Some Really Bad, No-Good, Awful Advice

Back in early July, I penned an article about six stocks that could double within the next two months. My reasoning in selecting the stocks was broken down into two simple premises:

  1. In business, innovation always wins out.
  2. Heavily shorted stocks can jump on any sign of good news.

So I went out looking for highly innovative but heavily shorted stocks with histories of beating earnings. Two months later, the results are in:

Dismal!
Take a look below to see how my six selected stocks did. Because all of these companies reported earnings over the past two months, I show how they performed against analyst estimates, as well as what their average beat had been prior to the latest earnings release.
 

Company

Change Since July 1

Earnings Results

Average Beat Prior to This Quarter

Entropic (Nasdaq: ENTR  ) (47%) Miss by 5.5% 27%
Travelzoo (Nasdaq: TZOO  ) (42%) Miss by 22% 167%*
SodaStream (Nasdaq: SODA  ) (40%) Beat by 33% 119%
First Solar (Nasdaq: FSLR  ) (23%) Miss by 24% 36%
Coinstar (Nasdaq: CSTR  ) (14%) Beat by 5% 46%
Ebix (Nasdaq: EBIX  ) (13%) Beat by 43% 18%

Source: Google Finance, E*TRADE. 
*Excluding a one-time charge to the state of Delaware in the first quarter.

Though it's important to remember that over the same time period, the Dow Jones Industrial Average (INDEX: ^DJI) was down more than 6%, these results are awful. Instead of doubling, half of the stocks almost did the opposite: They saw their value cut in half!

Where I went wrong
I would like to think that my biggest mistake was not in the argument I laid out. I still believe that highly innovative companies win out in the long run, and that heavy shorting could provide a turbo-boost to their stock price.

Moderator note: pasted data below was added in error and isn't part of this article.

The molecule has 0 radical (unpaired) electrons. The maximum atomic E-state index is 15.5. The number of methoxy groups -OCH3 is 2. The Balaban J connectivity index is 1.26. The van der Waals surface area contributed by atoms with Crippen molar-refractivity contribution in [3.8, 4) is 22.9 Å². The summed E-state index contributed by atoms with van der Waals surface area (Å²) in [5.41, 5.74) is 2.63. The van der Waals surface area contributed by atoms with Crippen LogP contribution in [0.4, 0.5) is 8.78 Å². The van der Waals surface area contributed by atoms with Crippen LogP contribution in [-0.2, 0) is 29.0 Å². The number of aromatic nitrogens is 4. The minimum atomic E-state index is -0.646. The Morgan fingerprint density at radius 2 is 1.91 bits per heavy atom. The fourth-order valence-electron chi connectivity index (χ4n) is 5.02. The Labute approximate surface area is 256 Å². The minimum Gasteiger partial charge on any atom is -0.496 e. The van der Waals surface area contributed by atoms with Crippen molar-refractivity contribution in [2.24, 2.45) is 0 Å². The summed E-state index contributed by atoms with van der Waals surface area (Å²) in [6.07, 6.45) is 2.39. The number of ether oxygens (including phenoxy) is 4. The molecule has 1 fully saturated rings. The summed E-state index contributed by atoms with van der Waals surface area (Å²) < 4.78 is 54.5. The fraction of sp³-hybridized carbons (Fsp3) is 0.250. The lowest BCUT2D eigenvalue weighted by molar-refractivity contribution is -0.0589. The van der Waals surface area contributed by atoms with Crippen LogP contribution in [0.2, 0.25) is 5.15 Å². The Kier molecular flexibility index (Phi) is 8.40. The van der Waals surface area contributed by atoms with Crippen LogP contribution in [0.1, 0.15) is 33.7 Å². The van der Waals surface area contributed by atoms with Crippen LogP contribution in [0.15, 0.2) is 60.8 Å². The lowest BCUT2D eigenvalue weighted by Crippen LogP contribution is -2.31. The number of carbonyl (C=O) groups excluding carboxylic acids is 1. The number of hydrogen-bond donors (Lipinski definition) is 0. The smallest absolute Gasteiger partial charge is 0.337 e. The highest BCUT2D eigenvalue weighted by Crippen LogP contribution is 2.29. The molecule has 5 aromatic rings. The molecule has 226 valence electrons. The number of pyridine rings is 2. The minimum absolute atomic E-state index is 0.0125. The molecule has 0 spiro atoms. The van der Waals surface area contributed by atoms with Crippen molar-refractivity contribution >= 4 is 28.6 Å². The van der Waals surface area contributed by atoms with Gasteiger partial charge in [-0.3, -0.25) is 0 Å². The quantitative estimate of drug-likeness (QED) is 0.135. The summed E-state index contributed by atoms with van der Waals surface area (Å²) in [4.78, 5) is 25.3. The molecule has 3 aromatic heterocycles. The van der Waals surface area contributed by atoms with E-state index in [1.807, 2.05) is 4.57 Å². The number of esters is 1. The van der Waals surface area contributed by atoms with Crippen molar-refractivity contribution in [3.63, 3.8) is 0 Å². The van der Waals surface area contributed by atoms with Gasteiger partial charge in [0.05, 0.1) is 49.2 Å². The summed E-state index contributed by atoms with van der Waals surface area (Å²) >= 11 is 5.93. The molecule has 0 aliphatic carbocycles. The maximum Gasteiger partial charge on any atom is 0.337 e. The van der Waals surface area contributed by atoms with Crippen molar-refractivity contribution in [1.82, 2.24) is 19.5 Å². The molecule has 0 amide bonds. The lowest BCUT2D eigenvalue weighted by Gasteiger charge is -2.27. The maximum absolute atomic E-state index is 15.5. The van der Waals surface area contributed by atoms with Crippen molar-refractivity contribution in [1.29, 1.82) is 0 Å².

Instead, I think mine was an error of omission. First of all, the "long run" is measured in years and decades, not two months. Furthermore, stocks that are heavily shorted are just as likely to take a dive on the sign of bad news as they are to spike on word of good news. I didn't give that possibility enough space in my argument.

Throw on top of that the poor returns and volatility from the larger market over these two months, and I created a recipe for disaster.

Earnings misses
When a company is heavily shorted, or when it has a high P/E, it can't afford to come up short of analyst estimates. But that's exactly what happened with Entropic, Travelzoo, and First Solar.

For Entropic, this owed to weak demand from their largest customer, Verizon; Travelzoo was busy building out its Local Deals network, but the quarter ended before that spending could translate into revenue; and First Solar is still dealing with much weaker demand in Europe than in years past.

Modest beats, but unfavorable guidance
Both Coinstar and SodaStream beat analyst estimates, yet they were still punished by the market in the ensuing weeks. 

Coinstar had to deal with a double-whammy: The president of its Redbox segment announced his resignation in July, and the company reduced revenue guidance for the second quarter before earnings were announced.